Tromping deep into thick forests on tough terrain, the team collected tree height and diameter data and used it to calculate biomass. Unlike past studies that examined single factors like deforestation, the researchers wanted to estimate harder-to-measure changes, such as small-scale tree loss through drought or rising temperatures. These changes lead to thinner forests with more dead trees.

…(read more).

Tropical forests are becoming net carbon producers, instead of carbon sinks

A logging area in Gunung Lumut, East Kalimantan, Indonesia.   Credit: Jan van der Ploeg/CIFOR, Flickr CC BY-NC-ND 2.0

November 04, 2017 · 9:15 AM EDT

Writer Adam Wernic

Conventional wisdom has long held that tropical forests soak up carbon dioxide and help blunt the impact of industrial greenhouse gas emissions. But new research finds that the tropics are now adding to the problem of global warming faster than they can absorb excess carbon.

In other words, tropical forests are now a net carbon source rather than the carbon “sinks” they were previously thought to be.

The new research, recently published in Science Magazine, finds that the world’s tropical forests have annual net carbon emissions of 425 teragrams. For some perspective, that is more than the total annual emissions from cars and trucks in the US and almost as much as the entire US transportation sector.

…(read more).

Tropical Forests Are Flipping From Storing Carbon to Releasing It | The Nation

Mushrooming disaster: Thanks to logging, cattle ranching, and industrial agriculture, 16 percent of the Amazon has already been deforested. (Sam Eaton)

Illegal logging and land seizures are driving this ominous yet overlooked scientific trend.

By Sam Eaton

August 30, 2018

it wasn’t until heavily armed men arrived from across the river that Cláudio José da Silva realized who was bankrolling the latest episode of illegal logging. His bare chest traced with blue-black lines of body paint, da Silva is a member of the Guajajara people in eastern Brazil, one of the country’s largest indigenous groups. Their side of the Carú River is pristine Amazon rain forest. Across the river, the rain forest has been razed and replaced by cattle ranches and farms. On paper, the Guajajaras’ nearly 700 square miles of rain forest are protected as federally recognized indigenous territory. In reality, the group lives under constant threat of theft and violence. Just the day before, da Silva’s self-defense force, the Guardians of the Forest, caught the local sheriff’s son using cattle to drag lumber from their forest. Armed with machetes, they chased him away and confiscated the cows. Now the sheriff had come bearing an ultimatum: Return the cattle or his posse would retrieve them by force.

The reporting for this project was produced in partnership with PBS NewsHour and the public-radio program PRI’s The World, with support from the Pulitzer Center and the Society of Environmental Journalists.

“This struggle, for us, is war,” da Silva says. He claims to have received dozens of death threats since founding the Guardians of the Forest in 2012. “The loggers carry arms. The farmers are armed. They want confrontation.” Indeed, on August 12, a month after I visited da Silva, the dead body of his comrade, Jorginho Guajajara, was found in a nearby river.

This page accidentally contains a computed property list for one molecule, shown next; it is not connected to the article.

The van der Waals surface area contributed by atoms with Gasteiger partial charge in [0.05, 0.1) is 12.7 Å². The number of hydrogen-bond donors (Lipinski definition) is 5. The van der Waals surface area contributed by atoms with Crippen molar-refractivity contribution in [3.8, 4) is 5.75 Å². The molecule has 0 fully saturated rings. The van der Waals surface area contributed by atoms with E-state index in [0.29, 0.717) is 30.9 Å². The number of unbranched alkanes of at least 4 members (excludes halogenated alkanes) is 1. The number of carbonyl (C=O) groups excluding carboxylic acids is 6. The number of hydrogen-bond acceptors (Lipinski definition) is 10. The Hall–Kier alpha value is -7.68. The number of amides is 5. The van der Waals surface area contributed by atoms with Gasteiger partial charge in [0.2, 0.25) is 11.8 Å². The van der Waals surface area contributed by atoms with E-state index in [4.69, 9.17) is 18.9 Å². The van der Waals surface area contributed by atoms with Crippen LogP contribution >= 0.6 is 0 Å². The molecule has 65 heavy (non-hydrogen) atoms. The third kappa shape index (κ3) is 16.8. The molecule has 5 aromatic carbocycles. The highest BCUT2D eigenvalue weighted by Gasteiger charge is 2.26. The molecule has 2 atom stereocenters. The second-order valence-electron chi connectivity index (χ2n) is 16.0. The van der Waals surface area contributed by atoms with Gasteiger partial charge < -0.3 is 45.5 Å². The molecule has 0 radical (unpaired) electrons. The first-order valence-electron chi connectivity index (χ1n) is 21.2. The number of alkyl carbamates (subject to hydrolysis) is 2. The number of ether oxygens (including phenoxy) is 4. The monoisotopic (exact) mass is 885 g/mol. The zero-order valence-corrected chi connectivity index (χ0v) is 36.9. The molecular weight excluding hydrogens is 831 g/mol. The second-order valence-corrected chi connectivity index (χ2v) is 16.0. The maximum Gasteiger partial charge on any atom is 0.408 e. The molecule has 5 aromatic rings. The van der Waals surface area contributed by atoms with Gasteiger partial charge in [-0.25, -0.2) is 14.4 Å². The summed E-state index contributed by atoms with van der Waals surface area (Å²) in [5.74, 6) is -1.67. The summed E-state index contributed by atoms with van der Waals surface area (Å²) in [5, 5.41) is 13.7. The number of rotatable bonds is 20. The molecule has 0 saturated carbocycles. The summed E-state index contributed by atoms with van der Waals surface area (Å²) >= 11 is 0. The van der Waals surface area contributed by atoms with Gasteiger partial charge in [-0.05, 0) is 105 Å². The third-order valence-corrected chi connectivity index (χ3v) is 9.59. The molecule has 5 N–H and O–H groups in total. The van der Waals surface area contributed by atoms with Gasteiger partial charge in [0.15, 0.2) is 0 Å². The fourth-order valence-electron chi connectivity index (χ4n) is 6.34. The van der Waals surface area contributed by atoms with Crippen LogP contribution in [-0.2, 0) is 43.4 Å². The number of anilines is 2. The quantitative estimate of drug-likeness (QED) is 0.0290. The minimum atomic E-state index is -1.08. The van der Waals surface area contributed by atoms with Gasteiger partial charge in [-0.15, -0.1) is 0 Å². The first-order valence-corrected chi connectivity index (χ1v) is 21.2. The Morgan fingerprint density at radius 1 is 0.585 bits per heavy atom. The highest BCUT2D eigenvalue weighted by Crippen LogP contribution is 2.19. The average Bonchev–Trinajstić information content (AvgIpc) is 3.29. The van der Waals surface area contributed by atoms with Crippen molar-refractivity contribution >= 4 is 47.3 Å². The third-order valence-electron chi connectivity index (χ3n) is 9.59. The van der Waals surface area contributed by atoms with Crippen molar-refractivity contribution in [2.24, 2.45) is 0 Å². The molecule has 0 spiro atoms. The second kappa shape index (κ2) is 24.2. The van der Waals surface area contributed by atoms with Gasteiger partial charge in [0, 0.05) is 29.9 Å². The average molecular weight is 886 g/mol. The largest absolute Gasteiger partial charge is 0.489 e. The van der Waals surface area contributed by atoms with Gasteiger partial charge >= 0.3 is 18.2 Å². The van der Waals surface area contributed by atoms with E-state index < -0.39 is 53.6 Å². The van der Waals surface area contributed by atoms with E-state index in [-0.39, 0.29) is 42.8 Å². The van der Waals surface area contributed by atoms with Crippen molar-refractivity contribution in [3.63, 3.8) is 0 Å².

Violent conflicts over land and logging have spilled blood throughout the Amazon since the 1980s, when the murder of the organizer Chico Mendes made international headlines. Brazil is the deadliest country in the world for land defenders, with more than 140 killings since 2015, according to the NGO Global Witness. The state of Maranhão, where the Guajajara live, is perhaps the most dangerous: In 2016, more attacks on indigenous groups occurred there than anywhere else in Brazil, according to the Pastoral Land Commission.

Apart from the human toll, the violence in the Amazon is also driving an ominous trend in the earth’s climate system. Last October, Science published one of the most important—and least noticed—climate studies in years. Tropical forests in the Amazon and around the world have been so degraded by logging, burning, and agriculture that they have started to release more carbon than they store, according to scientists from the Woods Hole Research Center and Boston University. In the parlance of climate change, these forests are flipping from carbon sinks to carbon sources.

This is very bad news, for two reasons. First, until now, the capacity of forests to absorb carbon dioxide via photosynthesis has been a crucial buffer against greenhouse-gas emissions: The forests’ absorption of CO2 has limited the global temperature rise to considerably less than it would otherwise be. Second, forests must absorb even more carbon going forward if humankind is to contain that temperature rise to a survivable amount. Current trends put the earth on a trajectory to an increase of 3.5 degrees Celsius, an amount that scientists have warned is “incompatible with organized society.” Minimizing future emissions is imperative, but it’s not enough. To meet the Paris Agreement’s commitment to hold the temperature rise “well below” 2°C, humankind must also “go negative.” That is, we must extract the CO2 that’s already in the atmosphere and store it where it can no longer trap heat, notably in the earth’s trees and soil. And that means growing more trees, not cutting them down.